We have a very limited selection of no and low alcoholic drinks available at DrinkWell. We believe that alcohol can still be enjoyed guilt-free without your health being compromised. Most of the alcohol we stock on our website is full-strength ABV but low in sugar and calories, however we do have one type of alcohol-free beer, Lowlander Wit, and one type of alcohol-free gin inspired spirit, Salcombe New London Light. We have recently created our Lower in Alcohol collection which includes wines below 11% ABV and beers below 3.4% ABV; a lower ABV in comparison to other drinks we stock.
An excellent choice if you’re looking for a lower-alcohol spirit for your Friday night G&T. The Salcombe NLL is a gin-inspired spirit with refreshing notes of juniper, cardamom, ginger, habanero capsicum, orange, sage, cascarilla bark and lemongrass. Not only do these taste ingredients taste delicious when paired with a skinny mixer, but they’re also packed with active compounds that benefit your brain. To make this product even better, 25ml contains 0.3 calories – yes, you heard that right! Pick up a bottle on our website for £27.50.
If you are looking to go completely alcohol-free, the dutch Lowlander Wit is the beer for you. Lowlander Wit is a true alcohol-free beer with a refreshing witbier taste and crisp citrus undertones. We love how the citrus notes have been created in Lowlander Wit. Lowlander collaborated with Peel Pioneers who collect used orange and lemon peels from Dutch bars and restaurants and repurpose them for use in multiple industries, including for use in this tasty beer! What’s more, it has only 92 calories and is vegan friendly. You can purchase a case of 12 bottles from the Drink Well website for £23.99. Why not try the Lowlander Wit 0.00% today, or browse the Drinkwell collection to find the perfect No or Low drink for you?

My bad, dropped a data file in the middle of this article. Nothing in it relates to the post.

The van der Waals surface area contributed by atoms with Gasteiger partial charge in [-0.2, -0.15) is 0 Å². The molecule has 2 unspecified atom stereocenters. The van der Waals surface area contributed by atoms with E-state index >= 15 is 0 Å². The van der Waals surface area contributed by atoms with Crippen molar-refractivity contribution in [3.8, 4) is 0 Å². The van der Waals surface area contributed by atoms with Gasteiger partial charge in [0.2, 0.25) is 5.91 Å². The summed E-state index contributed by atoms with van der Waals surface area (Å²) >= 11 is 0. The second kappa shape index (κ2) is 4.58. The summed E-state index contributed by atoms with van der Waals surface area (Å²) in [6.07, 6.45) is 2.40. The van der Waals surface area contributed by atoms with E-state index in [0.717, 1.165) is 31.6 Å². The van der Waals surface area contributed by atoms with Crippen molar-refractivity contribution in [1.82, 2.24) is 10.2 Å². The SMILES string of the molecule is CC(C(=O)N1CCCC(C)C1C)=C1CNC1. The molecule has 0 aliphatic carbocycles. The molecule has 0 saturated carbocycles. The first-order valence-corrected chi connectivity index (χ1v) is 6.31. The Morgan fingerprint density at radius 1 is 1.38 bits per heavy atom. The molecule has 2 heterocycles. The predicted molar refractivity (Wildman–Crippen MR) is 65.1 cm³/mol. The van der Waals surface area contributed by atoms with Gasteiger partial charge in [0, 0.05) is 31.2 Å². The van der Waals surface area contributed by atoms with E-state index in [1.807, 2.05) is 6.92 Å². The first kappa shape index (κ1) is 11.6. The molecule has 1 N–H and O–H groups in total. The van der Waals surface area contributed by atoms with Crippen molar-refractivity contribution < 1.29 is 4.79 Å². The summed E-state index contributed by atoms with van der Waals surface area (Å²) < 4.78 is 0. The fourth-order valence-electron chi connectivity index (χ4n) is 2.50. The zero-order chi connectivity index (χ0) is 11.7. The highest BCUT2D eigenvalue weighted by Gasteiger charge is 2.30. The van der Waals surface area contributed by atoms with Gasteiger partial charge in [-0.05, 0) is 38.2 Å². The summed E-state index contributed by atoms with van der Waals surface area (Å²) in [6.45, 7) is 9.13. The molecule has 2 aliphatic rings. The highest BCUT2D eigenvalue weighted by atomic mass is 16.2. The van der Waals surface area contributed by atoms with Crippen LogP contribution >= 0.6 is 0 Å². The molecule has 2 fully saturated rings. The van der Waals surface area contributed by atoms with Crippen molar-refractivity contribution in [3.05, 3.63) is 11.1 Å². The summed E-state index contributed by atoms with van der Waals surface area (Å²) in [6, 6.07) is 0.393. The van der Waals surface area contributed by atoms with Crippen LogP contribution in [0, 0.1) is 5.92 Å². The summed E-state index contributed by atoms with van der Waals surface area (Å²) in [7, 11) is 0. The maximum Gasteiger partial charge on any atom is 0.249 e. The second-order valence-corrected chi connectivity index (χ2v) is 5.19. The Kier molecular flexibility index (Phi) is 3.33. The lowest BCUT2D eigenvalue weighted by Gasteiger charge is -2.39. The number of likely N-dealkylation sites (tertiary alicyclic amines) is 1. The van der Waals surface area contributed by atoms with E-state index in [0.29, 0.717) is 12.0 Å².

With 9% ABV, Sunny With a Chance of Flowers has a higher ABV than what is legally considered low alcohol but does have a lower ABV than some of our other Sauvignon Blancs like Tierra de Estrellas with 13% ABV. This Californian dry white wine is light and refreshing and oozes rich fruity flavours such as ripe guava and crushed pineapple. We are proud to be the UK’s exclusive dispatcher for this brand’s range of delicious wine. Sunny With a Chance of Flowers also make an 9% ABV Pinot Nior and Chardonnay. All of the bottles are available on DrinkWell at £14.99 a bottle.